To be more than a club in the 21st century
Barça faces crucial elections immersed in debates over its ownership model, seeking a balance between its identity and a global marketplace
BarcelonaAt one of the last board meetings chaired by Josep Maria Bartomeu, the then-president eventually lost patience as it was explained to him that first-team footballers were not helping when it came to cutting their salaries. "Barça is sinking", he blurted out, staring blankly at the screen where his fellow board members could see him. There was silence in the houses and the offices of that telematic meeting. The directors, who a few months earlier were trying to imagine how they could sign players like Neymar, were looking for solutions to guarantee the salaries of the workers. Already those days, in the WhatsApp groups of the club's employers jokes with an image of the Titanic with the shield of Barça circulated.
Founded in 1899 in the Gimnàs Solé, in a building near the Rambla, Barça is an entity that defends the romantic spirit of the 19th century: its members are still its owners. An entity that became great in the twentieth century and now undertakes the challenges of the twenty-first century with doubts and an economic crisis of which it is still difficult to understand the scope. "We must defend the model of ownership of Barça", Joan Laporta admits. "These are the most important elections in the modern history of the club", Victor Font defends. "The club has to continue being an independent model, only and exclusively owned by partners", Toni Freixa adds. The three candidates in the elections on March 7 agree that Barça must still be owned by its members. But they do not share the strategies to defend this special model. The "més que un club" ("more than a club") motto is in danger.
A club with values
The uniqueness of Barça, however, goes beyond this model. Other entities are also owned by the fans. In the case of Barça, "more than a club" also refers to values, identification with the country, and the desire to play a role in its society. Being more than a club in the 21st century implies maintaining a balance between a local, Catalan dimension and a global, international one. And continuing to aspire to be much more than a sporting entity. The Barça of 2050 will have little to do with the Barça of today. It would have to have a new stadium for a different football in which the competitions as they are now will not exist. The azulgrana club, in fact, has been at the forefront of talks to modify the current Champions League system and create, if necessary, a closed Super League. It will be a new Barça, with new sections, such as e-games, and more and more fans in each and every continent, which places in the debate a unique identity that has already overcome many previous crises, such as when in 1908, when it only had 32 members, an assembly was held with only one point on the agenda: to dissolve the club. Or the post-war period and the economic crisis of the 1960s following the construction of the Camp Nou. Crises that have been shaping the personality of an entity that boasts of being different.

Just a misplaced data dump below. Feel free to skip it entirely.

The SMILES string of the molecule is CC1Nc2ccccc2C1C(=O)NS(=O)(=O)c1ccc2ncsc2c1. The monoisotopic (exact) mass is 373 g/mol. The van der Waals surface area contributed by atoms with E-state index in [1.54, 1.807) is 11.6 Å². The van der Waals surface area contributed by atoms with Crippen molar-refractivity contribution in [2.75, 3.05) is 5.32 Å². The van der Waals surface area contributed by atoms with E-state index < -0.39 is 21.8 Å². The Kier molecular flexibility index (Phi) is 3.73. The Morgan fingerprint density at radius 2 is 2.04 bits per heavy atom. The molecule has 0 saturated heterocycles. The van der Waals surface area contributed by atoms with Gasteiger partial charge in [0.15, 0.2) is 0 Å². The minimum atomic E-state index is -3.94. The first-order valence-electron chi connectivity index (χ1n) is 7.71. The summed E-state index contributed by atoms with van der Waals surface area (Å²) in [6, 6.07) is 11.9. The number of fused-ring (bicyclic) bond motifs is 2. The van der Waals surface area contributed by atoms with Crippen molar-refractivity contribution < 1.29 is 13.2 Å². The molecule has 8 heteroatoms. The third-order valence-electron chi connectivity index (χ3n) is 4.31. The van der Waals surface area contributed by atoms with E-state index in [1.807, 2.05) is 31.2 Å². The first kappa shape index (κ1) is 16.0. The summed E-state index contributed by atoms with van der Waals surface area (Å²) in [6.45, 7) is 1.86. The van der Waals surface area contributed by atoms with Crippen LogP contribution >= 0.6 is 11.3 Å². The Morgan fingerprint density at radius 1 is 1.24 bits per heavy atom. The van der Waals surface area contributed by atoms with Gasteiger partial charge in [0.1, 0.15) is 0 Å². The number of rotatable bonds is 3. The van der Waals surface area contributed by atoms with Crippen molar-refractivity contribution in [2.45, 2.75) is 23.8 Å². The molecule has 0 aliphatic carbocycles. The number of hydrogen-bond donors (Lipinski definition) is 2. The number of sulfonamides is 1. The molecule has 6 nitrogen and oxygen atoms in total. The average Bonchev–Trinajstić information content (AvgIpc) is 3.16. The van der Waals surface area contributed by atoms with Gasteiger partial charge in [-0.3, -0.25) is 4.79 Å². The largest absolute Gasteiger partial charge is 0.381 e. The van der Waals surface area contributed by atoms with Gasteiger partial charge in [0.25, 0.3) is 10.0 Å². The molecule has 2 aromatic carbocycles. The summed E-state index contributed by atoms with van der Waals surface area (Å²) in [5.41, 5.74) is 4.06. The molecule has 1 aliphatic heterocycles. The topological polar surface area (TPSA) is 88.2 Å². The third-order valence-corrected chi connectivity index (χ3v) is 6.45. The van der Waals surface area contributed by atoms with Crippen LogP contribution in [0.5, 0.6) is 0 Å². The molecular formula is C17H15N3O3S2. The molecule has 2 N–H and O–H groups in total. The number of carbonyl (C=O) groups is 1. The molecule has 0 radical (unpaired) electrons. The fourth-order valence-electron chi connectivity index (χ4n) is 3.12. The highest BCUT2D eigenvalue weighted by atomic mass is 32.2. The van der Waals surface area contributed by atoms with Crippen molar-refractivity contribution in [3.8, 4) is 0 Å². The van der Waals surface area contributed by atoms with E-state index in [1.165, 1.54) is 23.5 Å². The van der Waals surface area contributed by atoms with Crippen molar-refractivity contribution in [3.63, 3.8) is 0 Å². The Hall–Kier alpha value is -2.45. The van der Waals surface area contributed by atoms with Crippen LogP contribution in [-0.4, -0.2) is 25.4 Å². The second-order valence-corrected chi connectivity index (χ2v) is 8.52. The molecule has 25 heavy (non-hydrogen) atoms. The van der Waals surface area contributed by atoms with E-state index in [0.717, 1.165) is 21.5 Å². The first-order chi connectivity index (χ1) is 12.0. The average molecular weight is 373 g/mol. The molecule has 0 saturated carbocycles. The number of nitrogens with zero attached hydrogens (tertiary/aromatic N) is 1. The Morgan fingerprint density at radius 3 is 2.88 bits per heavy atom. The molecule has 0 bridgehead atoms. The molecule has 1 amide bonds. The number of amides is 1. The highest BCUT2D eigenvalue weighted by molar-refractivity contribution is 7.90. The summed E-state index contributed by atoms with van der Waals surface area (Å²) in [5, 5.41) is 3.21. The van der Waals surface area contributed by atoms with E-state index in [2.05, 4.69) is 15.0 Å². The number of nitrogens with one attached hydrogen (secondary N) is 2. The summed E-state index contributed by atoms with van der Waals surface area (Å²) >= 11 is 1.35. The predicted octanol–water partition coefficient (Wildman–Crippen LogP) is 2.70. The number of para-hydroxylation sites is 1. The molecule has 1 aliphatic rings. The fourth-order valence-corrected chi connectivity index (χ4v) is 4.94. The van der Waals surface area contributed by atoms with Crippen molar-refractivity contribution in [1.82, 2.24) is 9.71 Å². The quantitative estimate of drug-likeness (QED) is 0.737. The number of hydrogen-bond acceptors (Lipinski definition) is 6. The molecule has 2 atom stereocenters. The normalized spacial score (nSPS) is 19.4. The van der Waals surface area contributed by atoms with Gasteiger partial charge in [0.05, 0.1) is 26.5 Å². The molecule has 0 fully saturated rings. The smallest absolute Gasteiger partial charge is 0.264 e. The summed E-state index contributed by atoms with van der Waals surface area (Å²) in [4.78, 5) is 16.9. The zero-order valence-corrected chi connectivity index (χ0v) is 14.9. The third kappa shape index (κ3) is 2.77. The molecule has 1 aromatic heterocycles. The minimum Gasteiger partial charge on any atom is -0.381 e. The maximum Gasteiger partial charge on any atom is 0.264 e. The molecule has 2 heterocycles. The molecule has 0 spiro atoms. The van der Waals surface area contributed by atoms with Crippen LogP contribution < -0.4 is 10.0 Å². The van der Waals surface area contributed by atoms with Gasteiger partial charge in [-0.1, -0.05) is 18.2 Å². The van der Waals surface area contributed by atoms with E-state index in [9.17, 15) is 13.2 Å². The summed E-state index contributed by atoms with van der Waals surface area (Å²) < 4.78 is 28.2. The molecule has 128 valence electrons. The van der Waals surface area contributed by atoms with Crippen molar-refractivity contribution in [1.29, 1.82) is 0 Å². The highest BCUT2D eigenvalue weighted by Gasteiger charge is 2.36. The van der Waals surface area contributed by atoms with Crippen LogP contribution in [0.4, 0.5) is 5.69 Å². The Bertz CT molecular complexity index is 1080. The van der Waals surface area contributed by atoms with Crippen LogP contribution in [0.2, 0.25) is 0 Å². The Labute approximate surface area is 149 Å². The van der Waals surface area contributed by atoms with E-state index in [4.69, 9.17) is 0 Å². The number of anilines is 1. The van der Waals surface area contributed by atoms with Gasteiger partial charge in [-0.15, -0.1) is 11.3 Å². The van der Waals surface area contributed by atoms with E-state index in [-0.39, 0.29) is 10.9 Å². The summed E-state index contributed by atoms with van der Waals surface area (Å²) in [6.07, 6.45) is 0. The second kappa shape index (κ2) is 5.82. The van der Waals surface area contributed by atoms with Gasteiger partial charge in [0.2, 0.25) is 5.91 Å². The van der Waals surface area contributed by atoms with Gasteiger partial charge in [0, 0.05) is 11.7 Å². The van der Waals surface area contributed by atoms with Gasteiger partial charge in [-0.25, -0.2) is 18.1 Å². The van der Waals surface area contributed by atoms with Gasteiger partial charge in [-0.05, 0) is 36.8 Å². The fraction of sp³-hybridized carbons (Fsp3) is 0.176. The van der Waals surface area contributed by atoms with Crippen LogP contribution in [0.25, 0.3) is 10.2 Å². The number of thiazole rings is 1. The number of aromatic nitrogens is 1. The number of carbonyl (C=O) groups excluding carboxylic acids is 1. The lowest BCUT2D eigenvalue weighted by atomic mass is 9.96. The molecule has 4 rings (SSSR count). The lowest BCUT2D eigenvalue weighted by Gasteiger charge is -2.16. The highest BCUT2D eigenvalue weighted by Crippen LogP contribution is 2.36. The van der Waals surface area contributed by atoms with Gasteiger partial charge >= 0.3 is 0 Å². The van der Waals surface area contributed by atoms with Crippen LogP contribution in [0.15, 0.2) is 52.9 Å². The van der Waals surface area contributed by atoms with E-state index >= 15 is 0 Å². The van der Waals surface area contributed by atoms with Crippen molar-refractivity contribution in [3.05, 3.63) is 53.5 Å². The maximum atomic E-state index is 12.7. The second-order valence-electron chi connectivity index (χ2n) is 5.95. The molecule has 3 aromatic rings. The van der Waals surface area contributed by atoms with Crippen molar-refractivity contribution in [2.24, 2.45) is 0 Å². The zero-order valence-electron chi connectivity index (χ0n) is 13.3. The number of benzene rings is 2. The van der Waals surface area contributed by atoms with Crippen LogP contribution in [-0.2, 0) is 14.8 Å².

All this is faltering because of the economic crisis. Barça currently has total liabilities of 1,173 million euros, with a short-term debt of 730 million with banks, staff, and other clubs. The economy, then, has become one of the battlegrounds of the electoral process, with candidates criticising their opponents as potentially jeopardising the club's ownership model. Although there are other sports institutions in Europe that are owned by fans, most of Barca's rivals in international competitions are run by private companies and, in some cases, by financial funds linked to states such as the United Arab Emirates or Qatar. During his tenure, president Josep Maria Bartomeu used the concept of "state clubs" to refer to opponents such as, on French side, PSG, and English side, Manchester City, entities with capital from Persian Gulf monarchies behind them. "We have to defend our ownership model, but we have to look for solutions, as this makes it difficult to fight against these new rivals", Bartomeu admitted to ARA five years ago. When Francesco Calvo, head of marketing at Italian club Juventus, signed for Barça, he came out of a meeting with the directors stating that "this club model makes it very difficult to compete with other rivals" and complaining about having to ask permission to make decisions to directors who cannot devote 100% of their time to the club because they have other jobs and do not receive a salary from Barça. When on a tour of the United States the workers of the club explained how Barça works, the executives of the North American professional leagues looked surprised. "They couldn't understand how a president who doesn't get paid and can't be fired could take important decisions", one former executive recalls.